Partners Aren’t Like Retail Shoppers
Vendors seeking to spur channel performance need to focus a lot less on compensation and a lot more on ‘ease of doing business.’
By Larry Walsh
Every day, my mailbox (you know, the physical one hanging on the side of my house) is filled with coupon books, special offers, and preferred shopper rewards. Most are one-time offers, limited discounts, and exclusive product offers. My favorites are the “one-day sales” that seem to happen three times a week.
We consumers are bombarded with incentives to part with our money. Rebates, double-discounts, loyalty rewards, and free gifts. When strolling down the supermarket aisles or wading through clothing racks, we’re presented with unadvertised discounts and falling prices.
In our “always save a buck” society, we’re conditioned to look for savings. We can bid on hotel rooms, look up invoice prices on cars, and negotiate the cost of virtually all durable and nondurable goods.
That’s the way we treat consumers to get them to part with their money and buy a few more units of whatever we’re peddling.
Too often, vendors treat their partners the same way. To push specific products, vendors offer rebates to increase partner compensation. We incent salespeople to push specific products, so we give them spiffs. We offer profit enhancers in the form of add-on discounts for deal registration. And we give higher discounts based on sales volume.
Vendors have operated this way toward the channel since time immemorial. The idea: If partners can make a little more money, they’ll sell more product – and, ideally, more of the products vendors want them to sell.
Over the past year, many vendors have come to The 2112 Group asking about partner compensation. Most times, they want to know whether their discounts, margins, and incentives are competitive compared to those of their primary and secondary rivals. And they want to know if they need to pay partners more. Usually, this question is a result of some perception that partners aren’t selling enough of their products or could sell more than they’re selling already. In vendors’ minds, it’s a matter of money.
Resellers, integrators, and managed service providers (MSPs) do care about money, and they want to know how much they’re going to make on the sale of a vendor’s product. What they care about even more, though, is their business plans and value propositions, vendor processes, and channel-program consistency. They often have little problem selling a product; what’s difficult is working with vendors’ complex, antiquated systems.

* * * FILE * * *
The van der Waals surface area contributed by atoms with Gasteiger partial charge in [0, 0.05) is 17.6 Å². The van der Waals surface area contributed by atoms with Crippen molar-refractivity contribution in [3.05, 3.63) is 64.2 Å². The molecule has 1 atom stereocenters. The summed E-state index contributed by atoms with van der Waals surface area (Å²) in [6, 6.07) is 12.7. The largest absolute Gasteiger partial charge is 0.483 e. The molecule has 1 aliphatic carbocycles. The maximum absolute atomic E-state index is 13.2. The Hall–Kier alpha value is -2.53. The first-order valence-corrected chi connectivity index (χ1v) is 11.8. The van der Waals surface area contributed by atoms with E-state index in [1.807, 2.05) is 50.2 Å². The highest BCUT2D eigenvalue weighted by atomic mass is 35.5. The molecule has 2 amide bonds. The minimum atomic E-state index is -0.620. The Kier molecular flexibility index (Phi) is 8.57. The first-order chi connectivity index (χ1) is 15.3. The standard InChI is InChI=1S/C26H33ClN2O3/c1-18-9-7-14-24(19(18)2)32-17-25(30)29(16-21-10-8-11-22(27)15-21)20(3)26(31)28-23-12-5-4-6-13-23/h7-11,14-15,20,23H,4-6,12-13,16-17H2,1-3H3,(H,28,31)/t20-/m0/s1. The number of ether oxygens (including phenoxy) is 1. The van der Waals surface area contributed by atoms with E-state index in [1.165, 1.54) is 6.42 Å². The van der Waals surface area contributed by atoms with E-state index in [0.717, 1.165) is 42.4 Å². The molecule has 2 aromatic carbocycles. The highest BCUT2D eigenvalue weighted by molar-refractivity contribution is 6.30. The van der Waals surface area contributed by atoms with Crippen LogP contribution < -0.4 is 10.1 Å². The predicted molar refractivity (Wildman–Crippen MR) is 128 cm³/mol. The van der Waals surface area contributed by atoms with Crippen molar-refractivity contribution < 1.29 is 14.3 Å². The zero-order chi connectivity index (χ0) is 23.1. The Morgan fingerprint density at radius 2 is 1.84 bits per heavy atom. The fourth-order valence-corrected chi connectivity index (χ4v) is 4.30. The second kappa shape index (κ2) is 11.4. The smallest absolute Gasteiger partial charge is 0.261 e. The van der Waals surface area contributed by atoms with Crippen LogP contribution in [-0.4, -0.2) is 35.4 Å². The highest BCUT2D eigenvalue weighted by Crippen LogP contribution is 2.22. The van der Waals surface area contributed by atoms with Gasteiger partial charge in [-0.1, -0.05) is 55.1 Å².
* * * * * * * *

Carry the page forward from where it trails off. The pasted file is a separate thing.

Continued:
Over the years, solution providers have told 2112 how they appreciate vendor incentives, but they don’t think of them as strategic. Smart solution providers – the ones that vendors often say they want to work with – say they have their own strategic plans and product plans. If they happen to sell a product that has a rebate, they’ll take the money. But that doesn’t get them to change their strategic plans or direction.
As part of a study we conducted last year, we asked dozens of solution providers about vendor compensation and its impact on their sales and business plans. More times than not, solution providers said they were more influenced by that mythical “ease of doing business” factor than vendor compensation. In other words, if vendors cleaned up their systems and made it easier to conduct sales, they would move more product.
But to vendors, cleaning up partner-facing systems and improving processes is a scarier proposition than increasing product margins by 50 percent. Vendors have so many internal stakeholders to satisfy and corral that getting agreement on system structures would take herculean strength. Even then, the cost of system overhaul is often in the millions of dollars and would take years of work – a generally unpalatable option given that vendors’ financial performance is measured by the quarter, not by years.
Despite the fact that every channel chief will talk about improving the “ease of doing business,” it’s faster and easier to change compensation models. The net result is that not much changes. Shifts in partner compensation will produce periodic improvements in partner performance, but then things level out and go back to normal.
The mistake vendors make is treating partners like consumers, thinking that incentives are the key to driving long-term behavioral changes. Partners aren’t impulse shoppers – a brand of consumer that drives the retail space – and resellers that do respond to impulse promotions typically aren’t the partners that can sustain high performance over the long term.
Real change in the vendor-partner relationship comes from understanding the partner’s operations and goals, building mutual business plans, and performing in alignment with objectives. Helping partners build better solutions that have greater value to the end customer will drive better performance.
2112 offers programs to help vendors understand partner perceptions and needs, profile and segment partner types for better communications and program targeting, and develop mutual business plans and performance tracking. For more information about 2112’s services, e-mail email@example.com.
Or you could try another rebate program and see what happens. Again.